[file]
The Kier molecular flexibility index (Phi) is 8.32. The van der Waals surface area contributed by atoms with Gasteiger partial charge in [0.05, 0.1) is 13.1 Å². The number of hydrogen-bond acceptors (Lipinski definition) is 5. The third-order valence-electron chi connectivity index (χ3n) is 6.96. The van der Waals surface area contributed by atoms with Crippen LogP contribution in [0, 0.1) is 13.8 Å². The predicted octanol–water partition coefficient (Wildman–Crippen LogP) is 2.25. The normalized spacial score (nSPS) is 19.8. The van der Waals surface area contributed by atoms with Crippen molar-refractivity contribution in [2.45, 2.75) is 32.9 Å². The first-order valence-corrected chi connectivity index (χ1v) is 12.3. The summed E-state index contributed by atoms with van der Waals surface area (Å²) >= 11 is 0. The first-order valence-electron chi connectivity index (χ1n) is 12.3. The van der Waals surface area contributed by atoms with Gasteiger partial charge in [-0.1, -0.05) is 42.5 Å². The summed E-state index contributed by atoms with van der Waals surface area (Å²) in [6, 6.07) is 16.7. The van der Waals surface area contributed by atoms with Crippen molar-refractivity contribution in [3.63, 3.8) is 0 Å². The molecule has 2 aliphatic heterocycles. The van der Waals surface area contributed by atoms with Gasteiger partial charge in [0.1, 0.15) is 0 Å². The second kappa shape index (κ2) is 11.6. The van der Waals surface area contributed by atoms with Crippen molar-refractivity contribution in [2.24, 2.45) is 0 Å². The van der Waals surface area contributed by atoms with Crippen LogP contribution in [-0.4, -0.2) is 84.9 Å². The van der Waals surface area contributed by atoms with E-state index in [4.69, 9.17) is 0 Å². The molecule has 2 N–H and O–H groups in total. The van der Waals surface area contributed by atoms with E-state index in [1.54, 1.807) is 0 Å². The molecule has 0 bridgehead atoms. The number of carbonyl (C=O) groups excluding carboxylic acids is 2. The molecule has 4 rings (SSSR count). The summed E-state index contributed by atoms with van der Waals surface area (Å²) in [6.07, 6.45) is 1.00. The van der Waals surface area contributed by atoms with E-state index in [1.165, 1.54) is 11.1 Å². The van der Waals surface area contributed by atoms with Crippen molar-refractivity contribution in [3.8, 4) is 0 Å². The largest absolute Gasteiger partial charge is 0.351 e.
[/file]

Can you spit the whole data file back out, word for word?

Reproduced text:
The Kier molecular flexibility index (Phi) is 8.32. The van der Waals surface area contributed by atoms with Gasteiger partial charge in [0.05, 0.1) is 13.1 Å². The number of hydrogen-bond acceptors (Lipinski definition) is 5. The third-order valence-electron chi connectivity index (χ3n) is 6.96. The van der Waals surface area contributed by atoms with Crippen LogP contribution in [0, 0.1) is 13.8 Å². The predicted octanol–water partition coefficient (Wildman–Crippen LogP) is 2.25. The normalized spacial score (nSPS) is 19.8. The van der Waals surface area contributed by atoms with Crippen molar-refractivity contribution in [2.45, 2.75) is 32.9 Å². The first-order valence-corrected chi connectivity index (χ1v) is 12.3. The summed E-state index contributed by atoms with van der Waals surface area (Å²) >= 11 is 0. The first-order valence-electron chi connectivity index (χ1n) is 12.3. The van der Waals surface area contributed by atoms with Gasteiger partial charge in [-0.1, -0.05) is 42.5 Å². The summed E-state index contributed by atoms with van der Waals surface area (Å²) in [6, 6.07) is 16.7. The van der Waals surface area contributed by atoms with Crippen molar-refractivity contribution in [3.63, 3.8) is 0 Å². The molecule has 2 aliphatic heterocycles. The van der Waals surface area contributed by atoms with Gasteiger partial charge in [0.1, 0.15) is 0 Å². The second kappa shape index (κ2) is 11.6. The van der Waals surface area contributed by atoms with Crippen molar-refractivity contribution in [2.24, 2.45) is 0 Å². The van der Waals surface area contributed by atoms with Crippen LogP contribution in [-0.4, -0.2) is 84.9 Å². The van der Waals surface area contributed by atoms with E-state index in [4.69, 9.17) is 0 Å². The molecule has 2 N–H and O–H groups in total. The van der Waals surface area contributed by atoms with E-state index in [1.54, 1.807) is 0 Å². The molecule has 0 bridgehead atoms. The number of carbonyl (C=O) groups excluding carboxylic acids is 2. The molecule has 4 rings (SSSR count). The summed E-state index contributed by atoms with van der Waals surface area (Å²) in [6.07, 6.45) is 1.00. The van der Waals surface area contributed by atoms with E-state index in [1.165, 1.54) is 11.1 Å². The van der Waals surface area contributed by atoms with Crippen molar-refractivity contribution in [3.8, 4) is 0 Å². The largest absolute Gasteiger partial charge is 0.351 e.